NCERT Class 7 History Chapter 4: The Mughal Empire YouTube Lecture Handouts

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  • Expanded kingdom from 16th to 17th Century

  • PM address Independence Day Speech from Red Fort (Residence of Mughal Emperors)

Image of Political Map of Asia

Image of Political Map of Asia

Image of Political Map of Asia

Ancestry

Babur

  • Succeeded to throne at 12 years

  • 1st on throne of Ferghana in 1494

  • Uzbegs invaded and was forced to leave

  • Seized Kabul in 1504

  • 1526: Defeated Ibram Lodi in Battle of Panipat

  • Captured Agra & Delhi

  • Afghans were threat to Mughals

  • 1527: Defeated Rana Sanga, Rajput rulers and allies at Khanua

  • 1528: Defeated the Rajputs at Chanderi

Humayun

  • Divided inheritance based on father’s will

  • Each brother given a province

  • Sher Khan defeated him at Chausa (1539) and Kanauj (1540)

  • He fled to Iran

  • Got help from Safavid Shah

  • Recaptured Delhi in 1555

  • Died in Accident

Akbar

  • Emperor at 13 years

  • Under Bairam Khan – Campiagns against Suris and Afghans

  • Suppressed revolt of his half-brother Mirza Hakim & Uzbegs

  • 1568: Sisodiya capital of Chittor was seized

  • 1569: Ranthambhor was seized

  • Military campaigns to Gujarat, Bihar, Bengal & Odisha

  • Expansion of empire to NW

  • Qandahar was seized from the Safavids

  • Kashmir was annexed

  • Kabul annexed after death of Mirza Hakim

  • Annexed Deccan, Berar, Khandesh and parts of Ahmadnagar

  • Ibadat khana: various religious people discussed (religious scholars who emphasised ritual and dogma were often bigots)

  • Sulh-i-Kul or universal peace – ethics, honesty and peace – was followed by Jahangir & Shah Jahan

Image of Specify Mughal Empire In Map

Image of Specify Mughal Empire in Map

Image of Specify Mughal Empire In Map

Jahangir

  • Sisodiya ruler of Mewar, Amar Singh accepted his rule

  • Known as Prince Salim

  • Wife: Nur Jahan (Mehrunnisa) – loyal & supportive – had seals and coins with her name

Shah Jahan

  • Prince Khurram

  • Afghan noble Khan Jahan Lodi was defeated

  • Qandahar was lost to Safavids

  • 1632: Annexed Ahmadnagar

  • Aurangzeb was victorious and his three brothers, including Dara Shukoh were killed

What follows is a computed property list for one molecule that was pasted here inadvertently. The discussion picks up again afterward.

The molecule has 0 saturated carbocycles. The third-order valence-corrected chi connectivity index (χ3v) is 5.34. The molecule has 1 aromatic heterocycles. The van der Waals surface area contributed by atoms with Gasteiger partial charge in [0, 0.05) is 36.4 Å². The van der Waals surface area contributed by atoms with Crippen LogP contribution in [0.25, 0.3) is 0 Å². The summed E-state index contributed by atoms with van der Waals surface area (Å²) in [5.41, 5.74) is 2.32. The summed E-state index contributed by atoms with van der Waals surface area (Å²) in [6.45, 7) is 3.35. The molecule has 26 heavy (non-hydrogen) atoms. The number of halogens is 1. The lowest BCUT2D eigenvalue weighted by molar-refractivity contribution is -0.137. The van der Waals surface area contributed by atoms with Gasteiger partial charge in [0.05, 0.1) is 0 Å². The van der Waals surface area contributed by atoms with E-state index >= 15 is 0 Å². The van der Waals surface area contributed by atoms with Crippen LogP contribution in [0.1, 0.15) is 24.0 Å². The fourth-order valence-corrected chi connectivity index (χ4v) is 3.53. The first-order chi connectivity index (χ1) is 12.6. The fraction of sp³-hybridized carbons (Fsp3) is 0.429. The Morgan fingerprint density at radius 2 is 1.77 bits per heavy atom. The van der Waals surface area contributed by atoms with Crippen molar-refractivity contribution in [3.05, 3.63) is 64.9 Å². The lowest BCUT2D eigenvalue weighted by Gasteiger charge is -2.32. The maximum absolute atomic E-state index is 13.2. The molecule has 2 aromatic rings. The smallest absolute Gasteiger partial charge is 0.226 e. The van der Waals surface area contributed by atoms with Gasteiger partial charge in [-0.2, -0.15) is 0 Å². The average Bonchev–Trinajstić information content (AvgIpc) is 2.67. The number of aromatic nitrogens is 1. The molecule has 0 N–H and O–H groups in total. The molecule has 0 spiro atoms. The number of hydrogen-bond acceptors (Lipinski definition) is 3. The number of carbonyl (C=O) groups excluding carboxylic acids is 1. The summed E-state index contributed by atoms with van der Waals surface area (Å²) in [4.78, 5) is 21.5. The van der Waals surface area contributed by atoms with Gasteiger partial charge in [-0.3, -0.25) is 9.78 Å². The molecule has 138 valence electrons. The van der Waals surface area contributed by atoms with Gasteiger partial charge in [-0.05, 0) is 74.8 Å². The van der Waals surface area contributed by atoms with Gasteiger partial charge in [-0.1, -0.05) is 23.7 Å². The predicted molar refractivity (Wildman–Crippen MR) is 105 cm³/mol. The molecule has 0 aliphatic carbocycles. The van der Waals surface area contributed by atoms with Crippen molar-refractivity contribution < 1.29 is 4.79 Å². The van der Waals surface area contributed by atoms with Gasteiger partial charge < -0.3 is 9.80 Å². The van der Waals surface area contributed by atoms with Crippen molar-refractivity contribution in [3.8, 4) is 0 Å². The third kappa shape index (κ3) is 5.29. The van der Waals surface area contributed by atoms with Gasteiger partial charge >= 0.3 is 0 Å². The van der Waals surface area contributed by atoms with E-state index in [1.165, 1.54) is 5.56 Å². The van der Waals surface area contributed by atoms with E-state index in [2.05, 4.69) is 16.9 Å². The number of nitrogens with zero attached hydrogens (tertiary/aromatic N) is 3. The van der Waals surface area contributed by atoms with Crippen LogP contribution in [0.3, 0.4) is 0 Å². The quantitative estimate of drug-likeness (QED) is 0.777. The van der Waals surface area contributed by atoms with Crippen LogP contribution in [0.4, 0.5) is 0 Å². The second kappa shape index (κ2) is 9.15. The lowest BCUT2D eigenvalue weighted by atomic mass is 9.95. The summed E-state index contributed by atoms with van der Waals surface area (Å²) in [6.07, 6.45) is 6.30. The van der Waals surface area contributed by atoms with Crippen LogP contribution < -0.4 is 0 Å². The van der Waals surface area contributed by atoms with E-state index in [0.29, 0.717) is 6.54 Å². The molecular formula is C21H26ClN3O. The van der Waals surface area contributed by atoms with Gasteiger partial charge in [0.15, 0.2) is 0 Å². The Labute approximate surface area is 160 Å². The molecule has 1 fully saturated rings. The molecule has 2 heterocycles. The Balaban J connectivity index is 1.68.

• Was imprisoned for the rest of his life in Agra

Aurangzeb

  • 1663: Ahoms defeated but rebelled again in 1680

  • Initially successful against Shivaji (insulted him when he came to accept Mughal authority)

  • Sent armies to Deccan

  • 1685: Bijapur annexed

  • 1687: Golconda annexed

  • 1698: Against Marathas who followed guerrilla warfare

  • After his death, succession conflict amongst his sons

Succession

  • Primogeniture: Eldest son inherited his father’s estate

  • Coparcenary inheritance or division of inheritance amongst all the sons – Mughals

Relations to Other Rulers

  • Jahangir’s mother: Kachhwaha princess, daughter of Rajput ruler of Amber

  • Shah Jahan’s mother: Rathor princess, daughter of Rajput ruler of Marwar

  • Sisodiyas did not accept Mughal authority – defeated once by Mughals but land (watan) given back as assignments (watan jagir)

  • In Mughal Service: Mansabdars (hold rank mansab)

  • Grading system used by Mughals to fix rank, salary & military responsibilities

  • Rank & salary determined by Zat

  • Higher Zat, more prestigious position with larger salary

  • Maintain cavalry or sawar

  • Mansabdars got salaries as revenue assignments called jagirs similar to iqtas. However, unlike muqtis, most mansabdars did not actually reside in or administer their jagirs.

  • Akbar’s period: jagirs were assessed

  • Aurangzeb’s period: actual sum was less than granted sum & huge number of mansabdars. Long wait & shortage of jagirs. Peasantry suffered a lot.

Zabt & Zamindars

Major tax was on produce of peasantry

Taxes paid by rural elite

Zamindars were intermediaries

Todarmal (revenue minister of Akbar) carried crop survey – tax fixed on each crop in cash

Province divided into revenue circle with revenue rates – Zabt – not possible in Gujarat & Bengal

Provinces divided into subas & subas had subedars (political & military functions), diwans (financial)

  • Military paymaster (bakhshi)

  • Minister in charge of religious and charitable patronage (sadr)

  • Military commanders (faujdars)

  • Town police commander (kotwal)

Abul Fazal wrote Akbar Nama in 3 volumes

  • Volume 1: Akbar’s ancestors

  • Volume 2: Event of Akbar’s reign

  • Volume 3: Ain-i-Akbari – Administration and revenue & cultural details – statistics on crops and yields

Shah Jahan period: 5.6% mansabdars received 61.5% of total revenue.

Most income was spent on salary and goods – benefitted artisans and peasantry

Poorest lived from hand to mouth – economic strata created

Mughal elite became very powerful

Mughals declined and servants became powerful – dynasties like Awadh and Hyderabad came into power

Worldwide

  • Queen Elizabeth I (dynasty Tudors) – conflict b/w Catholics and Protestants (reformed church) – tried to establish independence of Church of England from Rome

  • Conflicted with Phillip II from Spain & defeated them

  • Supported playwrighters like Shakespeare & poets like Edward Spenser (wrote epic poem called The Faerie Queene in her praise)

Contemporaries of Akbar

  • Ottoman Turkey, Sultan Suleyman: Al-Qanuni or lawgiver (1520-1566)

  • Safavid ruler of Iran: Shah Abbas (1588-1629)

  • Russian ruler, Czar Ivan IV Vasilyevich or “Ivan the terrible” (1530-1584)